LTS and release methodology

Denis Washington dwashington at
Thu Jul 10 08:56:11 UTC 2008

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Denis Washington

On Thu, 2008-07-10 at 11:47 +0300, Peteris Krisjanis wrote:
> I think resume of all this is very clear - avoid regressions at any
> costs. You don't need two versions of OO.o if newest one works as old
> one (except bugs of course) and features works as they supposed to be.
> All this can be achieved with careful testing (using spec-like test
> cases) and spotlighting such bugs early in development cycle so they
> can be fixed in time.
> 2008/7/10 Krzysztof Lichota <krzysiek at>:
> > 2008/7/9 Matt Zimmerman <mdz at>:
> >> On Wed, Jul 09, 2008 at 09:47:56AM +0200, Krzysztof Lichota wrote:
> >>> It is a lot of effort, but if we want to compete with Windows, which
> >>> makes it possible (and easy), it should be done.
> >>
> >> As far as I'm aware, Windows provides no tools or infrastructure to make
> >> this easier.  It is completely up to the ISV how their software is
> >> installed, and many of them detect an existing installation and upgrade it
> >> rather than install in parallel.  Every application does it differently.
> >
> > Yes, some do not allow parallel versions, but many do.
> > But at least they allow installing different versions without hassle.
> > Linux users must jump through the hoops if they need OpenOffice 2.4 on
> > Dapper which has 2.0.
> Non-existance of Windows installing system is nightmare for admins and
> fact that many installators are clearly broken and allow two different
> versions is not a feature. It is bug. Actually it is biggest issue why
> Windows tends to be unstable after myriads of installs and uninstalls
> of different software.
> > The argument about ISV doing their packaging in this way is void (at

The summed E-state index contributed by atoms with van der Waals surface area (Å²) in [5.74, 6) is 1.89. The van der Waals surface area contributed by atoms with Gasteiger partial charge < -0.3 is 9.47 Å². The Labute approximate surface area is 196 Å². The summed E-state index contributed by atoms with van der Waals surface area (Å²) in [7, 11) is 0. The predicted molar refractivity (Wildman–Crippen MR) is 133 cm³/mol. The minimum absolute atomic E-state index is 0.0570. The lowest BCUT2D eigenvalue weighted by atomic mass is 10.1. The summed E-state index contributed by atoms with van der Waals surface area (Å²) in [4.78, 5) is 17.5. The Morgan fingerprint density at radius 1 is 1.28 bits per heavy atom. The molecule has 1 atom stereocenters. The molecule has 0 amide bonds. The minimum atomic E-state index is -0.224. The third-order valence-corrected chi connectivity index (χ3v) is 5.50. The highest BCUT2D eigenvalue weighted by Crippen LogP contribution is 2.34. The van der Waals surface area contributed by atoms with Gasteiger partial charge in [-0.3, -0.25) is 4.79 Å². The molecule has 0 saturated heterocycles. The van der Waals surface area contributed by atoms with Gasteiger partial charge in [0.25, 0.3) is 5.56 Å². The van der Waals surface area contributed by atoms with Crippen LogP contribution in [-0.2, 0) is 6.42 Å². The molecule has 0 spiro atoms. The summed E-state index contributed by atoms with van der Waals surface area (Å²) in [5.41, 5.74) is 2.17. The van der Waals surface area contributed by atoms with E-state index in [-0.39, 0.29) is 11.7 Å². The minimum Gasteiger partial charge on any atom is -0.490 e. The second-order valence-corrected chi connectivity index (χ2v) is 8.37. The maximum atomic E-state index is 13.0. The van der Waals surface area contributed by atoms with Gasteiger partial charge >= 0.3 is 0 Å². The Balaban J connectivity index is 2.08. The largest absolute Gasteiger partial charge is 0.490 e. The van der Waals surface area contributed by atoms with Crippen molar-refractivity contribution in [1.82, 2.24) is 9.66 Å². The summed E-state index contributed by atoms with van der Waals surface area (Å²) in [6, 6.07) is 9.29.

> > least for FOSS software) as in Ubuntu, Ubuntu packagers are doing
> > packaging, not ISVs.
> ISV can do packaging without big problems, if they know how to do it.
> Skype has never been a problem for me. It has deb and it installs
> perfectly. Maybe someone could create superduper packaging service for
> ISV for cheap money.
> > It is not a question how it is done, but that it is possible (and
> > easy) to install various versions of apps. To the point that it is
> > easier to explain user how to run Firefox 3 through Wine on Dapper
> > than to explain him how to get it running on Ubuntu itself.
> Firefox is not the best example, because a) download tar.gz, b)
> extract it via gui in home directory, c) create link. Vola! Why you
> would want them to install it via Wine is beyond my understanding.
> >>> BTW. It is already done for example for PostgreSQL - Dapper has
> >>> packages for PostgreSQL 7.4, 8.0 and 8.1. They can coexist and run
> >>> along each other. User chooses which package to install and then which
> >>> versions to run.
> >>>
> >>> I know Postgres is not desktop package, but it shows it is possible to do.
> >>
> >> No one would argue that it is impossible, but with the current tools, it is
> >> done at a linear increase in developer effort.  Ubuntu developers can much
> >> more effectively spend their limited time making one version very good than
> >> making two versions mediocre.
> Having different versions of server programs is understandable,
> because they sometimes differ greatly in features and working
> principles. However, newer desktop app usually should support data
> from old app. Of course it is not always so, but we should try to
> achieve that. Multiple versions of won't create better
> desktop, it will mess it up. It is short term vision which is not
> worth to implement because for now everyone can download .tar.gz and
> extract it in home directory and run it.
> I think one version policy is what make open source/free software
> desktop so great. It is foundation and you shall build upon it. Mess
> with regressions, don't mess with apps.
> Just my two cents,
> Peter.

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